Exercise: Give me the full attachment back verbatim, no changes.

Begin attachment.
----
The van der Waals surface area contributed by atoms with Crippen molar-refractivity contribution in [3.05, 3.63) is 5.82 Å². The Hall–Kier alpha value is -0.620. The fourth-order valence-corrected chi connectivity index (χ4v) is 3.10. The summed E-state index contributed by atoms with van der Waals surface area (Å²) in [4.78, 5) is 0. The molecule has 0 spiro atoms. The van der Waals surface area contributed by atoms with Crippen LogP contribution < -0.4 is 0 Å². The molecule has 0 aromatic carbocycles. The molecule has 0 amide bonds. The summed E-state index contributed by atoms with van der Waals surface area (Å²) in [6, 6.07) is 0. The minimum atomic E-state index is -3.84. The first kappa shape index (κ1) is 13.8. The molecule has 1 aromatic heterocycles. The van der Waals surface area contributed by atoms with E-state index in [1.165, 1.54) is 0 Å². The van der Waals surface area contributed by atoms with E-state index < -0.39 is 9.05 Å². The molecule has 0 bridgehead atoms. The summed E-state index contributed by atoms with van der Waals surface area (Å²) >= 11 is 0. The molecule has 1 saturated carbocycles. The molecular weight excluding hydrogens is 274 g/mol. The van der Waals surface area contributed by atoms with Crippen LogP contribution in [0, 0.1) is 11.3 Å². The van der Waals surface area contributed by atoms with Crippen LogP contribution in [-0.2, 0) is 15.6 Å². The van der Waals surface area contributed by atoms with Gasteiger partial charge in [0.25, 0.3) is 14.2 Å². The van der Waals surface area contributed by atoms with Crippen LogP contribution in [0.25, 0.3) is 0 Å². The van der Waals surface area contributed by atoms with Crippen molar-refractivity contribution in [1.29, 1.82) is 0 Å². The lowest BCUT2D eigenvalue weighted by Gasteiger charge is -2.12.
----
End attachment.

The van der Waals surface area contributed by atoms with Crippen molar-refractivity contribution in [3.05, 3.63) is 5.82 Å². The Hall–Kier alpha value is -0.620. The fourth-order valence-corrected chi connectivity index (χ4v) is 3.10. The summed E-state index contributed by atoms with van der Waals surface area (Å²) in [4.78, 5) is 0. The molecule has 0 spiro atoms. The van der Waals surface area contributed by atoms with Crippen LogP contribution < -0.4 is 0 Å². The molecule has 0 aromatic carbocycles. The molecule has 0 amide bonds. The summed E-state index contributed by atoms with van der Waals surface area (Å²) in [6, 6.07) is 0. The minimum atomic E-state index is -3.84. The first kappa shape index (κ1) is 13.8. The molecule has 1 aromatic heterocycles. The van der Waals surface area contributed by atoms with E-state index in [1.165, 1.54) is 0 Å². The van der Waals surface area contributed by atoms with E-state index < -0.39 is 9.05 Å². The molecule has 0 bridgehead atoms. The summed E-state index contributed by atoms with van der Waals surface area (Å²) >= 11 is 0. The molecule has 1 saturated carbocycles. The molecular weight excluding hydrogens is 274 g/mol. The van der Waals surface area contributed by atoms with Crippen LogP contribution in [0, 0.1) is 11.3 Å². The van der Waals surface area contributed by atoms with Crippen LogP contribution in [-0.2, 0) is 15.6 Å². The van der Waals surface area contributed by atoms with Gasteiger partial charge in [0.25, 0.3) is 14.2 Å². The van der Waals surface area contributed by atoms with Crippen LogP contribution in [0.25, 0.3) is 0 Å². The van der Waals surface area contributed by atoms with Crippen molar-refractivity contribution in [1.29, 1.82) is 0 Å². The lowest BCUT2D eigenvalue weighted by Gasteiger charge is -2.12.